Difference between revisions of "Mount a Remote Drive via NFS"

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  exit
 
  exit
 +
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Note: if you don't have a local OS X machine, you can type
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sudo bash
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instead of
 +
sudo su -
  
 
[[Category:How-to]]
 
[[Category:How-to]]

Revision as of 01:09, 6 August 2007

Mounting NFS shares on APTV works "out of the box"

First you will want to make a mount point under /mnt for example:

sudo mkdir /mnt/remoteshare


After the AppleTv 1.1 upgrade you will need to copy /sbin/mount_nfs to your AppleTv and put it in /sbin/ otherwise if you are using AppleTv software version 1.0 skip this step

now mount the share using 'mount'

sudo mount_nfs ipaddress:/share /mnt/remoteshare/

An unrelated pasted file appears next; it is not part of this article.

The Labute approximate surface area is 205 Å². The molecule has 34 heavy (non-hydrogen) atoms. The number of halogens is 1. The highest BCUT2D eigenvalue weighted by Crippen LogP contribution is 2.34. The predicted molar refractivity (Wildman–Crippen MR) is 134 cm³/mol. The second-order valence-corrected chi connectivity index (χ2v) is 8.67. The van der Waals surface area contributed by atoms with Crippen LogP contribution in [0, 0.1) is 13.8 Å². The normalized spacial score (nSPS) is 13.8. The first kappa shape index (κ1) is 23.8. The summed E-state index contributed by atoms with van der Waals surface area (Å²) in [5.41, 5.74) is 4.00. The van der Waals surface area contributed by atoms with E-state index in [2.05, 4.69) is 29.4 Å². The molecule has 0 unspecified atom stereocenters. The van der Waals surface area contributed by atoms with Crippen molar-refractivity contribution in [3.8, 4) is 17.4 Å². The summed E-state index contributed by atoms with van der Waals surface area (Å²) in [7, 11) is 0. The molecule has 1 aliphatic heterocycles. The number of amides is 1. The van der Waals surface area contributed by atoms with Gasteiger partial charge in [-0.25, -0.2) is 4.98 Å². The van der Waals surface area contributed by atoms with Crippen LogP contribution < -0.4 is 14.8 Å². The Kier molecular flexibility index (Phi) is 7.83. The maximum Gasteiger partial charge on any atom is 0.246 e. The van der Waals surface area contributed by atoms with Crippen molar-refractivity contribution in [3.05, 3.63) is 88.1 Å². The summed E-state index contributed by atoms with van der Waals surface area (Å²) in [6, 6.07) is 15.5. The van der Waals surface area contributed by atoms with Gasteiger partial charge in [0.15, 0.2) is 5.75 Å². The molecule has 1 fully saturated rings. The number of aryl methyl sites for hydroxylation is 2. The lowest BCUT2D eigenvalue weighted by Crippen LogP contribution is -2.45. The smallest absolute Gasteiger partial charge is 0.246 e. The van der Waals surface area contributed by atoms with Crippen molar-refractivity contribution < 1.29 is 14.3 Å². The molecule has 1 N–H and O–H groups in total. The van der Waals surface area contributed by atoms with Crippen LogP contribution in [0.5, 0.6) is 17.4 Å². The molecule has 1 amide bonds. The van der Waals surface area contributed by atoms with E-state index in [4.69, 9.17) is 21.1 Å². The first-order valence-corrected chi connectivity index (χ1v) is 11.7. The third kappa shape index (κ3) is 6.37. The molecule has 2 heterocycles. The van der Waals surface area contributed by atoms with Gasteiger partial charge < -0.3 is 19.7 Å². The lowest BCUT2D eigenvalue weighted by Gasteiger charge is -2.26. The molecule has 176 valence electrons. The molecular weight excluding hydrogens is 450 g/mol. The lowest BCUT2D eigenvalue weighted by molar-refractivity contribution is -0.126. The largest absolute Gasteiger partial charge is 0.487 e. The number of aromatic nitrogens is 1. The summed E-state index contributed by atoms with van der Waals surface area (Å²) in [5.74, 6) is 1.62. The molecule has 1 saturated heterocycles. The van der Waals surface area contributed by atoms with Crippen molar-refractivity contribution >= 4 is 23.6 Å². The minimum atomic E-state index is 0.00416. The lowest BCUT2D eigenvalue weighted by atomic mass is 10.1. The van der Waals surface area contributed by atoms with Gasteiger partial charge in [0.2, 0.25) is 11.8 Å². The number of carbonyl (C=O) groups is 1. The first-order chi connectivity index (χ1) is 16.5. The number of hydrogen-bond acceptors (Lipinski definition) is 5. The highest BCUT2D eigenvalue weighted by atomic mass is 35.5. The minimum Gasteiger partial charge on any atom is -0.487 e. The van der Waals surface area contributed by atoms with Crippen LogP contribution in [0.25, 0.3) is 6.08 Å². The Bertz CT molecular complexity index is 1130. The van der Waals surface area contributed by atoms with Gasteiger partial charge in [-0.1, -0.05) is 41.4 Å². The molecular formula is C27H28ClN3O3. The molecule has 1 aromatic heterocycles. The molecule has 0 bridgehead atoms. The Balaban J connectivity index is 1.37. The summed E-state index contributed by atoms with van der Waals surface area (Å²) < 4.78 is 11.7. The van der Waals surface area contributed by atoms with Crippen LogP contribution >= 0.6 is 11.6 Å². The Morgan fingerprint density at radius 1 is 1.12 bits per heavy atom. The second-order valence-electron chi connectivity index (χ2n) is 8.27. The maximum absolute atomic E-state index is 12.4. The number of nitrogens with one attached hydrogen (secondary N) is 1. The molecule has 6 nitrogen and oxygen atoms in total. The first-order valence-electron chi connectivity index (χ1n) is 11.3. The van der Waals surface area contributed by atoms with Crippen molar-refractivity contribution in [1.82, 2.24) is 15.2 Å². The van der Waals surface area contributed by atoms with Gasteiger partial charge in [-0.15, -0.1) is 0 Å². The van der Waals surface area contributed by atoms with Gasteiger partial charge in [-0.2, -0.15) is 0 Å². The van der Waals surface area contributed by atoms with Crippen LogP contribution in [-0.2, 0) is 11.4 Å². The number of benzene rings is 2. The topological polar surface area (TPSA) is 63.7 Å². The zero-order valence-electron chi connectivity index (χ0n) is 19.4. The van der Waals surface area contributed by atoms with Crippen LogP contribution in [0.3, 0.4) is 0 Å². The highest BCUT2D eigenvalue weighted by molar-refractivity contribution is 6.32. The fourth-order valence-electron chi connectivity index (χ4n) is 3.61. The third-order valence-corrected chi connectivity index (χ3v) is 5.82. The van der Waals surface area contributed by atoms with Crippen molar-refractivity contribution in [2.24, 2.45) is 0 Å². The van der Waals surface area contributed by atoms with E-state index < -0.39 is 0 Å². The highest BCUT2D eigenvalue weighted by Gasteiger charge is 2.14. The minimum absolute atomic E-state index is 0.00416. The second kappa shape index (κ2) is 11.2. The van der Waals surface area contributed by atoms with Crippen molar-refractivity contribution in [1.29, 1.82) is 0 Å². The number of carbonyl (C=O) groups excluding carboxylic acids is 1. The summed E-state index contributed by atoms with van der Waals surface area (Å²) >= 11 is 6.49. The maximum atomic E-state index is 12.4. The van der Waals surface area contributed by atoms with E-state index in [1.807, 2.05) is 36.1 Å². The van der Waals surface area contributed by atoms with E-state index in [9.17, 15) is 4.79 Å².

You may have to add the insecure option to the export on the nfs server. e.g.:

/data/video appletv(rw,async,insecure)


You might want to try adding this to your rc.local file to make it happen every time you reboot. So:

sudo echo "mount_nfs  ipaddress:/share /mnt/remoteshare/">>/etc/rc.local

that adds the first line to the end of the rc.local file which is run everytime the system boots.

For some reason this doesn't always work and in some cases the rc.local file doesn't exist. A way around it is to use su. su is a rather dangerous command as it effectively allows you to log in as root so use it wisely!

Copy /usr/bin/su from your local OS X installation to the same location on the AppleTV.

Then issue these commands

sudo su -

touch /etc/rc.local

echo "mount_afp  ipaddress:/share /mnt/remoteshare/">>/etc/rc.local

This will log you on as root, create the file (only if it doesn't exist), add the changes to it. You can then check the changes have been made by typing:

cat /etc/rc.local

and checking the last line in the file.

Once you're happy, issue this simple command to exit the root shell:

exit

Note: if you don't have a local OS X machine, you can type

sudo bash

instead of

sudo su -